developing it [4]. The simple and well-studied is entirely possible to have a BMI <18.5 but nor-
Malnutrition Universal Screening Tool (MUST) mal health. The MUST will correctly flag such a
categorizes a patient’s risk of ‘malnutrition’ (and person for evaluation, which may disclose a natu-
directs the management response) as low, medi- rally lean phenotype, constant body weight and
um, or high, based on a MUST score of 0, 1 or 2. normal appetite and diet. This person is healthy.
The MUST score is calculated as the sum of points Conversely, severe PEM is entirely possible in a
awarded by considering body mass index (BMI, person whose BMI is 30.
weight/height2): >20, 18.5–20, or <18 (0, 1, or 2
points, respectively), history of involuntary weight
loss: <5%, 5–10%, or >10% (0, 1, or 2 points, re- Importance of Identifying Protein-Energy
spectively), and acute illness or no food intake for Malnutrition and Systemic Inflammation
>5 days (2 points; http://www.scottishintensive-
care.org.uk/nutrition/docs/must.pdf). The principal reason for identifying PEM and de-
Tools such as the MUST are valuable in high termining the presence and extent of systemic in-
patient flow situations for they are easy for para- flammation is to determine when invasive feed-
medical staff to use and draw attention to high- ing (either by feeding tube or intravenously) is
risk situations and overt cases of severe PEM. helpful, and when to commence it. Well-adapt-
However, they cannot replace specific diagnosis ed, moderately severe PEM (e.g. BMI approx.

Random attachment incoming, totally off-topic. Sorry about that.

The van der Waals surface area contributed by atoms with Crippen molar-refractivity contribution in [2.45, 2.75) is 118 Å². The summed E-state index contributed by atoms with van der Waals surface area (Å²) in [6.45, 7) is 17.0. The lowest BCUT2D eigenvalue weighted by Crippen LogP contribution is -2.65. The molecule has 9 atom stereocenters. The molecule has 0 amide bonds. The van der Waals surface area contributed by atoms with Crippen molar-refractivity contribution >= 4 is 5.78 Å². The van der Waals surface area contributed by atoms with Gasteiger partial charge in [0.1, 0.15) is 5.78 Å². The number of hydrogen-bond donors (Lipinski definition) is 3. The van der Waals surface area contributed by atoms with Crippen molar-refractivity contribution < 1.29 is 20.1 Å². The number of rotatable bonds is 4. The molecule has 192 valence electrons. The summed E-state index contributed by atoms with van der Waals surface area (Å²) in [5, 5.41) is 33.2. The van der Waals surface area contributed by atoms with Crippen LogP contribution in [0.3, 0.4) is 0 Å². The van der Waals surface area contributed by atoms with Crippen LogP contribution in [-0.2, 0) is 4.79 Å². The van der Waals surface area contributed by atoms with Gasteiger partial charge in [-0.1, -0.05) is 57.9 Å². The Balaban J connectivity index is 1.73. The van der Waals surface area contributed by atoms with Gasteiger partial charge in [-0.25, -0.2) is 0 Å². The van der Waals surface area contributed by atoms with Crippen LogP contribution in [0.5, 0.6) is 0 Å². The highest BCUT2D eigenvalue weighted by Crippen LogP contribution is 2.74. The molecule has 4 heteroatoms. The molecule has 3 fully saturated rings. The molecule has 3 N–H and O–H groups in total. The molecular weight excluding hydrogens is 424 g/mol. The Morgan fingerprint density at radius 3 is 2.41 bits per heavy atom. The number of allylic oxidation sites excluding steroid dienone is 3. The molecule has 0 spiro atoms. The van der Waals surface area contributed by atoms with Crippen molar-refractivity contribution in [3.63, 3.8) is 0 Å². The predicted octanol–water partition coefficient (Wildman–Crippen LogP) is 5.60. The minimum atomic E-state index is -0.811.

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Bier D et al. (eds): Nutrition for the Primary Care Provider. World Rev Nutr Diet. Basel, Karger, 2015, vol 111, pp 87–93
DOI: 10.1159/000362304
17), as often occurs in anorexia nervosa, calls for ease commonly report abdominal bloating, but
careful monitoring and a serious, well-organized they may also be asymptomatic. Coexistent iron,
program to improve the patient’s energy and folic acid, vitamin D or magnesium deficiency in-
protein intake by voluntary means, but it does creases the likelihood of the diagnosis. Some pa-
not represent a medical emergency that requires tients present to their physician with osteomala-
invasive feeding, except when weight loss is con- cia or premature osteoporosis due to chronic vi-
tinuing, electrolyte disturbances occur, and the tamin D malabsorption.
potential for cardiac dysfunction is serious. By Only rarely is an undiagnosed malignancy the
contrast, critically ill patients with severe closed cause of weight loss in the absence of symptoms